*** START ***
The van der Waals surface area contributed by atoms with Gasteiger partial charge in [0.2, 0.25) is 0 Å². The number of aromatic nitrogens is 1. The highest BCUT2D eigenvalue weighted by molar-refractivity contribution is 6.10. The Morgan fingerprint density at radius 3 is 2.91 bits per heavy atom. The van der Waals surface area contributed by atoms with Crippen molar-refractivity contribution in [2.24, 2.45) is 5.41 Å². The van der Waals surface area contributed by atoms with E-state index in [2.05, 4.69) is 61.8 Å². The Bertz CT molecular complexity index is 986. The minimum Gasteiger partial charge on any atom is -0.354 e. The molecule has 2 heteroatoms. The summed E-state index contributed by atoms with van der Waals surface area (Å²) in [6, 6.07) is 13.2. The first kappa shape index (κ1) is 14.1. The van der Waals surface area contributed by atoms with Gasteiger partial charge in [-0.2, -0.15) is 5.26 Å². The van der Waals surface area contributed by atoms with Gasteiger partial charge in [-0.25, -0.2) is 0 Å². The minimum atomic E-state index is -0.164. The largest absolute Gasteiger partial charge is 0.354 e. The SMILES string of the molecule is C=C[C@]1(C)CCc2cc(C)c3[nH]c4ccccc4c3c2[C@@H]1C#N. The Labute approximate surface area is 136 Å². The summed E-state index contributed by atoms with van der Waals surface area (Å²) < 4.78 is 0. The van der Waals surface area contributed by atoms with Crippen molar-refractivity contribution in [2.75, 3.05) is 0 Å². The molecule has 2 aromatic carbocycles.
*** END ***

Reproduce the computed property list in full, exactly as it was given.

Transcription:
The van der Waals surface area contributed by atoms with Gasteiger partial charge in [0.2, 0.25) is 0 Å². The number of aromatic nitrogens is 1. The highest BCUT2D eigenvalue weighted by molar-refractivity contribution is 6.10. The Morgan fingerprint density at radius 3 is 2.91 bits per heavy atom. The van der Waals surface area contributed by atoms with Crippen molar-refractivity contribution in [2.24, 2.45) is 5.41 Å². The van der Waals surface area contributed by atoms with E-state index in [2.05, 4.69) is 61.8 Å². The Bertz CT molecular complexity index is 986. The minimum Gasteiger partial charge on any atom is -0.354 e. The molecule has 2 heteroatoms. The summed E-state index contributed by atoms with van der Waals surface area (Å²) in [6, 6.07) is 13.2. The first kappa shape index (κ1) is 14.1. The van der Waals surface area contributed by atoms with Gasteiger partial charge in [-0.2, -0.15) is 5.26 Å². The van der Waals surface area contributed by atoms with Gasteiger partial charge in [-0.25, -0.2) is 0 Å². The minimum atomic E-state index is -0.164. The largest absolute Gasteiger partial charge is 0.354 e. The SMILES string of the molecule is C=C[C@]1(C)CCc2cc(C)c3[nH]c4ccccc4c3c2[C@@H]1C#N. The Labute approximate surface area is 136 Å². The summed E-state index contributed by atoms with van der Waals surface area (Å²) < 4.78 is 0. The van der Waals surface area contributed by atoms with Crippen molar-refractivity contribution in [2.75, 3.05) is 0 Å². The molecule has 2 aromatic carbocycles.